Private unaided schools are the worst hit

The State Government's decision to distribute textbooks to schools on its own from this year to prevent malpractices by private distributors appears to have worsened the problem.

The move, which was aimed at reducing the cost of textbooks by eliminating the middleman's commission, has boomeranged with lakhs of students still to receive textbooks.

Primary and Secondary Education Minister Vishweshwar Hegde Kageri told the Legislative Assembly on Wednesday that the delay in supply was on account of a delay in receipt of payments from private aided and unaided schools.

But figures show that textbooks have not reached many institutions that were supposed to get them free of cost. As on Thursday, the government and aided schools in the district were faced with a shortage of 70,000 textbooks.

Official statistics also reveal that private schools in the district had made payments for 5,45,779 textbooks by the first week of June. But they are yet to receive 1,10,384 books. “We made full payment in February itself,” said Sister Marie Lucy, Principal of St. Mary's School in Falnir.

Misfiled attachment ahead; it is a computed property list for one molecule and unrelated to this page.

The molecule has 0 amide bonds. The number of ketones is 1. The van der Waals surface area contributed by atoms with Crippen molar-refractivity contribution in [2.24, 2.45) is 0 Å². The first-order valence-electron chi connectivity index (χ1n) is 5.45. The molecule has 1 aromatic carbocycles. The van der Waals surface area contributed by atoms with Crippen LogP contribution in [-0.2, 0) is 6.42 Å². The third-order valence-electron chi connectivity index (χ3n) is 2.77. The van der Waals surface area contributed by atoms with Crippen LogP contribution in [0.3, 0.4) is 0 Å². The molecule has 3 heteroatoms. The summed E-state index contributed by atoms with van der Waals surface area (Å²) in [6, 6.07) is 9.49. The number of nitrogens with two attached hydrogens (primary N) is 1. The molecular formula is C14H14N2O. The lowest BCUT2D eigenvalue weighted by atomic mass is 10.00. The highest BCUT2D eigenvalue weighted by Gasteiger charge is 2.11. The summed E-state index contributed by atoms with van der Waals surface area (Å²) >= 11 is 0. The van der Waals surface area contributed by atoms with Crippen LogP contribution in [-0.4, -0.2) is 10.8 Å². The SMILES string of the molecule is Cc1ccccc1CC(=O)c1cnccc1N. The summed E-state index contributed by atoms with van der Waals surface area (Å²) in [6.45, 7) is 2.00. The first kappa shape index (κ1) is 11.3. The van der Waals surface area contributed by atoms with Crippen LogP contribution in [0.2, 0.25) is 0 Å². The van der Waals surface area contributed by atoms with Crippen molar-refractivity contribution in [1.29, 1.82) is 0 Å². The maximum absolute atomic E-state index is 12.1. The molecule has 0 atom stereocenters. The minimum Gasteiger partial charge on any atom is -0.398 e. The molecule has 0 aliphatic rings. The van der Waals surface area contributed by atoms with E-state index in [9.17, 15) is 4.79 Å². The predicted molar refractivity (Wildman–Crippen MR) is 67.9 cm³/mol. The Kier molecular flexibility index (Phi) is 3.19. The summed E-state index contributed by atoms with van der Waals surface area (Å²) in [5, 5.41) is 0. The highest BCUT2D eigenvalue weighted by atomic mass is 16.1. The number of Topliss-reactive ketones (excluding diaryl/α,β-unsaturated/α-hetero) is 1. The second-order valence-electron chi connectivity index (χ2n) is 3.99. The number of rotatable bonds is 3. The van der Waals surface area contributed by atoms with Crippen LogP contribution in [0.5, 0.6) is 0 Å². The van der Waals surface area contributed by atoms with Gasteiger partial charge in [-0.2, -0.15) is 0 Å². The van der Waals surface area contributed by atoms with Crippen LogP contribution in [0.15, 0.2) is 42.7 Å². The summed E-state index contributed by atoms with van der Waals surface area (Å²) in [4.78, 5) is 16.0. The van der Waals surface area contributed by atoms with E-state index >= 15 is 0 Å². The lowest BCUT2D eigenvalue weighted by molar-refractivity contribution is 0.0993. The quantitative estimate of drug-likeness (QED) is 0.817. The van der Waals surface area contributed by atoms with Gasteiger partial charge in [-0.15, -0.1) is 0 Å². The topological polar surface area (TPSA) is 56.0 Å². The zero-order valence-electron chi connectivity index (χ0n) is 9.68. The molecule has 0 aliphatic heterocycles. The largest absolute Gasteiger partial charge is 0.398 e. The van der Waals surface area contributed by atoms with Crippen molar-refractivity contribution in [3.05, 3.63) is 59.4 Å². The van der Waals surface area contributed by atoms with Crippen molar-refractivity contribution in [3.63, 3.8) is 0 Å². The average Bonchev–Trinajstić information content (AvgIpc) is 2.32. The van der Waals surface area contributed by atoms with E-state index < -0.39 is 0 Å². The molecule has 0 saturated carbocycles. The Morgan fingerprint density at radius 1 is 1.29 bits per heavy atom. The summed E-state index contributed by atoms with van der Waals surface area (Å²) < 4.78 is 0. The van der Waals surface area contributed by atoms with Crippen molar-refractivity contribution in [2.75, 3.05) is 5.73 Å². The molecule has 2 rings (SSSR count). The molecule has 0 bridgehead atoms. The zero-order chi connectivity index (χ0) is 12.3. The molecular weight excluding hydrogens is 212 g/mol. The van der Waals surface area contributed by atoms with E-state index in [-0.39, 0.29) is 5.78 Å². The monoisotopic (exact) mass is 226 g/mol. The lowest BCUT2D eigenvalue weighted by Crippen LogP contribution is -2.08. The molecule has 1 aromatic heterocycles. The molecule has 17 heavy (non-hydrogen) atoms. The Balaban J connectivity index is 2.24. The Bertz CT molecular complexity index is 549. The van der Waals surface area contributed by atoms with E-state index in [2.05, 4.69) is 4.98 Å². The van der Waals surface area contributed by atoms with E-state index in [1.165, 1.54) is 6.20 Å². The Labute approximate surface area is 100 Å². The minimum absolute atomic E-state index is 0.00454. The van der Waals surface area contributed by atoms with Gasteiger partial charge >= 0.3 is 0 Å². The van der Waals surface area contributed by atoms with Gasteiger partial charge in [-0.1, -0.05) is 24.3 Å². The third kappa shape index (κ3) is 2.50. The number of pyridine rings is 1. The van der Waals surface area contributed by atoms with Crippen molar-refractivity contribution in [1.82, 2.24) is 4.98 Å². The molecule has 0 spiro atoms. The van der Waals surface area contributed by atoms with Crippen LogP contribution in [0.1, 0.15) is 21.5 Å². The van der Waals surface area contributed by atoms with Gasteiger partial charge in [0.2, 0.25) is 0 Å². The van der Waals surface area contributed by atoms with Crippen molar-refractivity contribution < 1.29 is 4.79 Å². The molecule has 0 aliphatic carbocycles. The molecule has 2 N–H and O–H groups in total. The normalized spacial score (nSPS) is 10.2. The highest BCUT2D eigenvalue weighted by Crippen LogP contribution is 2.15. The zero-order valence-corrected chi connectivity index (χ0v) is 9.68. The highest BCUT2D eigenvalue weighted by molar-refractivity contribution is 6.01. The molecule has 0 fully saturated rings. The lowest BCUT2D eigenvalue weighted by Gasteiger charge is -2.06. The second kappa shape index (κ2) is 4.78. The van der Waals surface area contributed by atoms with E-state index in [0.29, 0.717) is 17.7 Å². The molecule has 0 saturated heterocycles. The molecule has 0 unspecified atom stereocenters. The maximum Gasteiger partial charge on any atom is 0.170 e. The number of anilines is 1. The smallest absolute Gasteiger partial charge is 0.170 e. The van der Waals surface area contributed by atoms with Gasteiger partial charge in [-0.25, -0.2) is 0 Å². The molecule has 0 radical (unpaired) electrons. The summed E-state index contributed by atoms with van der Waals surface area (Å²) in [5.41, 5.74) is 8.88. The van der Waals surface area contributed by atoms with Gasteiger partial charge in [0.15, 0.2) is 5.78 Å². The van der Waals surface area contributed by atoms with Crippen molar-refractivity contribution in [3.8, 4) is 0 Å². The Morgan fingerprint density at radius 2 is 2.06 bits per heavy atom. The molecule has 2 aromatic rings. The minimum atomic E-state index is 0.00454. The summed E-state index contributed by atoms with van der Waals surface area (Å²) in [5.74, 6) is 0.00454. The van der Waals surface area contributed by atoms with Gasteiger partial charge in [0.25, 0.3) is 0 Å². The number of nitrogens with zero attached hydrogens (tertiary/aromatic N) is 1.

The total shortage of textbooks in the district is 1,81,000. While officials stress that this is a Statewide problem, they concede that Dakshina Kannada and Udupi are the worst affected.

Figures given by the Department of Public Instruction reveal that private unaided schools are the worst hit with a shortage of 1,10,384 books.

The Government is yet to supply over 8,000 textbooks to 10th standard students in private schools across Dakshina Kannada.

“We can somehow manage other subjects. But mathematics and science are critical subjects,” said Sister Mary Lucy. Over 2,000 science and 1,500 mathematics texts for the 10th standard are yet to arrive.

“Such a problem has never been witnessed before,” said Lakshmisha Prabhu (52), a government school teacher.

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